With the Kenai Peninsula school board about to consider its state and federal legislative priority lists, it seemed only fitting that Monday’s meeting opened with schoolchildren singing “My Alaska” and “This Land Is Your Land.”
During a report on Kaleidoscope Charter School, 30 third- and fourth-graders from Mrs. Nicole Shelden’s and Mrs. Kelli Stroh’s classes sang under the direction of music instructor Elaine Larson.
The performance was part of the school report, a regular monthly feature of the Kenai Peninsula Borough School District Board of Education meetings, which allows individual district schools to describe themselves.
Following a brief introduction by school administrator Mick Wykis, who identified Kaleidoscope as “a school of arts and science,” a number of students addressed the board describing the curriculum and activities of the charter school in their own words.
“We have a yearlong theme,” said a girl who identified herself as Alex. “This year, the theme is ‘From my backyard through our universe.’”
A boy named Logan said science is important at Kaleidoscope.
“Science teaches us perseverance and courageousness,” he said.
Harley Olson told the board the students participate in folk dancing every week.
A boy named Isaac said the school offers lifelong guidelines and life skills to make students responsible citizens.
“There are no put downs (at Kaleidoscope),” Isaac said.
Following their rendition of “This Land Is Your Land,” the children received a standing ovation from the board members.
After a failed attempt by board member Debbie Brown to divide the state legislative priorities from the federal priorities being considered, the board agreed, once again, to ask Juneau for equity funding under the Area Cost Differential formula.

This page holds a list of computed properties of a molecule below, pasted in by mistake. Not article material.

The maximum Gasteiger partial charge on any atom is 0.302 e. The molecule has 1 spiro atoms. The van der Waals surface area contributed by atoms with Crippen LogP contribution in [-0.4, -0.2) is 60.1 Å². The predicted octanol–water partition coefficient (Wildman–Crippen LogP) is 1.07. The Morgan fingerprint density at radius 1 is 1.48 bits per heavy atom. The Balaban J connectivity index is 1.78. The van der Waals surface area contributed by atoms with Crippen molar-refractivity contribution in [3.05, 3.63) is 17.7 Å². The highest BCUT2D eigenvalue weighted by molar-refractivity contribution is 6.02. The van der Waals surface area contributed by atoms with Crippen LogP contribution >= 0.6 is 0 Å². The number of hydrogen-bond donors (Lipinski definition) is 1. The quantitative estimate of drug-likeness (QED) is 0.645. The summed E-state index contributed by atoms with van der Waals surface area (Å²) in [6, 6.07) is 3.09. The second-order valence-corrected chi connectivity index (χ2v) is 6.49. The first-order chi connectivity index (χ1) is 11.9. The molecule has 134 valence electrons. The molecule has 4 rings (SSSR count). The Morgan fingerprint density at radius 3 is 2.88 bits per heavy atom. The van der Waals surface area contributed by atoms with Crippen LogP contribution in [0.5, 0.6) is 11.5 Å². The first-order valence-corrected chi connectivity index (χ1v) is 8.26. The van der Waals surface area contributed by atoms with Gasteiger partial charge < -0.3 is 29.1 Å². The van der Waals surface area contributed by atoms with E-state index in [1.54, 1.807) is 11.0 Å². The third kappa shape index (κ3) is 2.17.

On its approved list of state priorities, the board said, “Immediate implementation of a more appropriate ACD is needed to acknowledge the higher cost of doing business in a district with remote and rural sites.”
The board also repeated its request that the Legislature address the state pension plan unfunded liability as it affects teacher and support staff pensions.
The school board also is asking legislators to address the rising cost of health care in Alaska and to provide accountability for all school-age children in the state.
Brown made a motion to delete the accountability priority, but her motion died for lack of a second.
Later she said she believed state truancy laws were sufficient and the school district does “not need more state involvement.”
She also opposed asking the state to address health care costs, noting the board was asking the federal government to do the same thing.
“We should let the private enterprise system regulate the costs,” Brown said.
During the board member comment portion of the meeting, Dr. Nels Anderson expressed his support of providing accountability.
“I think all students deserve and have a right to an education,” he said.
The Soldotna medical doctor also said his field is not driven by traditional economic forces.
“Medicine is not a free enterprise system,” Anderson said.
Topping the board’s list of federal priorities being sent to Washington is a request for funding adequate housing for teachers in Nanwalek and Tyonek.
The school district be-lieves remote Native villages suffer high teacher turnover, partly due to inadequate housing.
A new duplex in Tyonek built last year has helped, but a second duplex is needed, as well as a similar complex in Nanwalek.
The board also is seeking adequate funding for federal mandates, including No Child Left Behind.
The meeting opened with the swearing in of newly elected board member Lynn Hohl and returning board members Bill Hatch, Marty Anderson and Liz Downing.
Phil Hermanek can be reached at email@example.com.
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